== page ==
We have pretty much every game system available in our house, and then some. Seven consoles at last count, several Game Boys, GBA SPs, and -- the most frequently used -- a Nintendo DS for everyone in the house.
With the DS -- which is in my eyes close to perfect in form, function, and innovation -- I didn't need another handheld. But the PSP had finally met my attraction criteria: 2-3 unique games that I want to play but can't get on any other platform. So I splurged.
And I am not disappointed. I actually don't like the PSP. It is too big, too shiny, too high tech and aloof. Aloof? Yes. Any "portable" device that has a large screen, high sheen, and tons of open buttons with no protection is essentially saying "you can take me out, but don't even think of putting me in your pocket". (And, yes, I think the same applies to the iPhone...)
...But back to my story. I don't like the PSP, but you have to admire the technology. The games look wonderful and move incredibly smoothly. It is impressive they can fit that level of gaming into a small battery-operated device.
But the PSP is essentially a miniature PS2. there is very little difference in the gaming itself. So portability is its primary function. And this is where it is clear why Sony lost out to Nintendo.
There are four key flaws in the PSP, as pretty as it is:
- Its too big. It can't fit into your pocket. No way, no how.
- Its too fragile. Everything about it screams be careful. The battery compartment door opens easily, allowing the battery to drop out accidentally; the UMD discs are held in and ejected by a shockingly thin metal framework; the screen has no cover. I could go on. But suffice it to say this is not a machine you can toss around like I do my cell phone, calculator, or DS.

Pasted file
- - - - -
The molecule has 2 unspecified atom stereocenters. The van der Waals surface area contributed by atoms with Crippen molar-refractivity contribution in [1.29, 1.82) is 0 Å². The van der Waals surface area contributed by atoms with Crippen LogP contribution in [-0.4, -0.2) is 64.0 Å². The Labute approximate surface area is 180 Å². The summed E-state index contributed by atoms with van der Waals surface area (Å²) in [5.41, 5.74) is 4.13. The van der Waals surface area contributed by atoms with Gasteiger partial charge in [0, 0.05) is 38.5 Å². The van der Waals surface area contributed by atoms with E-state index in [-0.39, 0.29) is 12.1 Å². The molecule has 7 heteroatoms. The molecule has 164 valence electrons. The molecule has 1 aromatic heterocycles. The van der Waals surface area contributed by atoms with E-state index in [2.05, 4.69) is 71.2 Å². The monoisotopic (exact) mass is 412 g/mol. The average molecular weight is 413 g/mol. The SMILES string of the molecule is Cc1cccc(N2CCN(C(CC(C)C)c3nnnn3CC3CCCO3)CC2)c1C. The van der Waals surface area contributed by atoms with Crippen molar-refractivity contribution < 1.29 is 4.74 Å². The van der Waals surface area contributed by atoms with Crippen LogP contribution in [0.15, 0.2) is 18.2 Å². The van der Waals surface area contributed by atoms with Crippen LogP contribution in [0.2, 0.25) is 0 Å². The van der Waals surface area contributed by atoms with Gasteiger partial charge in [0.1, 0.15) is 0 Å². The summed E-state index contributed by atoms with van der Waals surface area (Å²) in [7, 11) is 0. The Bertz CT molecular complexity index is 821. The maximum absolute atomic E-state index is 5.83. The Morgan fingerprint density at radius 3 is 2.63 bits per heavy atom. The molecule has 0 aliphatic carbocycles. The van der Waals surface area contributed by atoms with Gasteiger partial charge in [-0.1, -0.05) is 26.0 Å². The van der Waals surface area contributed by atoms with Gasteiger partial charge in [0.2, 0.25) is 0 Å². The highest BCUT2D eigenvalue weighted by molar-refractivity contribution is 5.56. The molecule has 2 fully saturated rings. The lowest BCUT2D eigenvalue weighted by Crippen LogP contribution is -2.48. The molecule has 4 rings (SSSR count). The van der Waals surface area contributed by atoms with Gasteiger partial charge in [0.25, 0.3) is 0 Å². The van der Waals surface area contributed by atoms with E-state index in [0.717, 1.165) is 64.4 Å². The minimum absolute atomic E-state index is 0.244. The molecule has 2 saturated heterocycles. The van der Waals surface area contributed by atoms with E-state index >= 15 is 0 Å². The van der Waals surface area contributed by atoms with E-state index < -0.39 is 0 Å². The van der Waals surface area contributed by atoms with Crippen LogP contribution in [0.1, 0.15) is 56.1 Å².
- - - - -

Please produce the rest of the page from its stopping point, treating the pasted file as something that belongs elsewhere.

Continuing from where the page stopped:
- The load times are horrendous. 30 seconds or more for a game to load (and this can occur several times through initial startup, main menu, opening sequence, etc.) is just unacceptable. Part of portable gaming is speed -- you don't have to set it up, just take it out and turn it on. But with the PSP, which uses discs instead of memory cards, the load times are a major inhibitor to fun.
- The built-in speakers stink. For all its technical wizardry, the pinhole speakers on the PSP are barely capable of anything better than telephone quality sound. The sound is tinny and hard to adjust with the small up/down volume buttons. This is not a technical flaw with the games -- they sound great with headphones. But having to play all games with headphones further cuts down on the portability and the play-when-I-want nature of the system.
There are lots of other pros and cons that you could argue about the PSP versus the competition (ahem, cough, DS). But everything else is quibbling.
I am still happy I bought it. I can finally play LocoRoco and the "other" Katamari game. But it will never replace my DS and I doubt it will ever leave the house...